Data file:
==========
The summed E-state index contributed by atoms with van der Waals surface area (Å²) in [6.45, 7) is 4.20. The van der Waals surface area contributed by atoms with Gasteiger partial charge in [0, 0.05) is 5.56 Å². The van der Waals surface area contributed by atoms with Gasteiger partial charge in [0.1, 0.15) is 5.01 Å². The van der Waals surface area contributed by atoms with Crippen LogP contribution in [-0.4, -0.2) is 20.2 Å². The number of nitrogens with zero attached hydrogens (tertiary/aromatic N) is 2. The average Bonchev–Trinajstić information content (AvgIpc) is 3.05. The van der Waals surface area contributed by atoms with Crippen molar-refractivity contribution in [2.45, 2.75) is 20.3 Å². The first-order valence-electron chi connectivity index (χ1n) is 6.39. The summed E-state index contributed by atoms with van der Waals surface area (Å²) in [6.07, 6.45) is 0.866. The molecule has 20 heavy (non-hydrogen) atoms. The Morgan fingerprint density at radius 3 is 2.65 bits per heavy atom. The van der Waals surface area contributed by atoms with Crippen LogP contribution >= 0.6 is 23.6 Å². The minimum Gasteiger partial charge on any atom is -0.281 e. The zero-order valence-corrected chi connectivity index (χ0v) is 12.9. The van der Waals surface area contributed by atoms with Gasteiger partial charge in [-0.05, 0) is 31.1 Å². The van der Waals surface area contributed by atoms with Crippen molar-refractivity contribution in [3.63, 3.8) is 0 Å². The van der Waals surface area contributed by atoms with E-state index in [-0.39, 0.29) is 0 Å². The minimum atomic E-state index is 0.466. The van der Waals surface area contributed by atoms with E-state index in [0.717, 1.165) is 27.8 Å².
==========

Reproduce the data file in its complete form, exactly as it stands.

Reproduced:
The summed E-state index contributed by atoms with van der Waals surface area (Å²) in [6.45, 7) is 4.20. The van der Waals surface area contributed by atoms with Gasteiger partial charge in [0, 0.05) is 5.56 Å². The van der Waals surface area contributed by atoms with Gasteiger partial charge in [0.1, 0.15) is 5.01 Å². The van der Waals surface area contributed by atoms with Crippen LogP contribution in [-0.4, -0.2) is 20.2 Å². The number of nitrogens with zero attached hydrogens (tertiary/aromatic N) is 2. The average Bonchev–Trinajstić information content (AvgIpc) is 3.05. The van der Waals surface area contributed by atoms with Crippen molar-refractivity contribution in [2.45, 2.75) is 20.3 Å². The first-order valence-electron chi connectivity index (χ1n) is 6.39. The summed E-state index contributed by atoms with van der Waals surface area (Å²) in [6.07, 6.45) is 0.866. The molecule has 20 heavy (non-hydrogen) atoms. The Morgan fingerprint density at radius 3 is 2.65 bits per heavy atom. The van der Waals surface area contributed by atoms with Crippen LogP contribution >= 0.6 is 23.6 Å². The minimum Gasteiger partial charge on any atom is -0.281 e. The zero-order valence-corrected chi connectivity index (χ0v) is 12.9. The van der Waals surface area contributed by atoms with Gasteiger partial charge in [-0.05, 0) is 31.1 Å². The van der Waals surface area contributed by atoms with Crippen molar-refractivity contribution in [3.63, 3.8) is 0 Å². The van der Waals surface area contributed by atoms with E-state index in [-0.39, 0.29) is 0 Å². The minimum atomic E-state index is 0.466. The van der Waals surface area contributed by atoms with E-state index in [0.717, 1.165) is 27.8 Å².